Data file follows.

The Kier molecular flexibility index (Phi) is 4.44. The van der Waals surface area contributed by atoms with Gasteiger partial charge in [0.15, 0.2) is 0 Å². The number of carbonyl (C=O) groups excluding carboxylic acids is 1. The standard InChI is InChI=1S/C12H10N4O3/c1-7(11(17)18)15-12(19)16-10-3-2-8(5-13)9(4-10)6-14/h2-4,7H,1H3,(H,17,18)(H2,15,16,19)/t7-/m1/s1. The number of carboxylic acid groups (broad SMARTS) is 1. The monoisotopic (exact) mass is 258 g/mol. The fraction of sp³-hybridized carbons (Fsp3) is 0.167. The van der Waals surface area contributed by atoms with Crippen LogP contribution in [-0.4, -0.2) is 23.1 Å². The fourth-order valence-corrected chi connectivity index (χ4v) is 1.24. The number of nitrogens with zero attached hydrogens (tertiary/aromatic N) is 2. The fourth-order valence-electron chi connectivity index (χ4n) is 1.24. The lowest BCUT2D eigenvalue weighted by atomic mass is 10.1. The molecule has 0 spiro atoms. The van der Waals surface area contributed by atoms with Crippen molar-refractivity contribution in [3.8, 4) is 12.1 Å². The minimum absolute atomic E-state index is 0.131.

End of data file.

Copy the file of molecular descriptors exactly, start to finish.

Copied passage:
The Kier molecular flexibility index (Phi) is 4.44. The van der Waals surface area contributed by atoms with Gasteiger partial charge in [0.15, 0.2) is 0 Å². The number of carbonyl (C=O) groups excluding carboxylic acids is 1. The standard InChI is InChI=1S/C12H10N4O3/c1-7(11(17)18)15-12(19)16-10-3-2-8(5-13)9(4-10)6-14/h2-4,7H,1H3,(H,17,18)(H2,15,16,19)/t7-/m1/s1. The number of carboxylic acid groups (broad SMARTS) is 1. The monoisotopic (exact) mass is 258 g/mol. The fraction of sp³-hybridized carbons (Fsp3) is 0.167. The van der Waals surface area contributed by atoms with Crippen LogP contribution in [-0.4, -0.2) is 23.1 Å². The fourth-order valence-corrected chi connectivity index (χ4v) is 1.24. The number of nitrogens with zero attached hydrogens (tertiary/aromatic N) is 2. The fourth-order valence-electron chi connectivity index (χ4n) is 1.24. The lowest BCUT2D eigenvalue weighted by atomic mass is 10.1. The molecule has 0 spiro atoms. The van der Waals surface area contributed by atoms with Crippen molar-refractivity contribution in [3.8, 4) is 12.1 Å². The minimum absolute atomic E-state index is 0.131.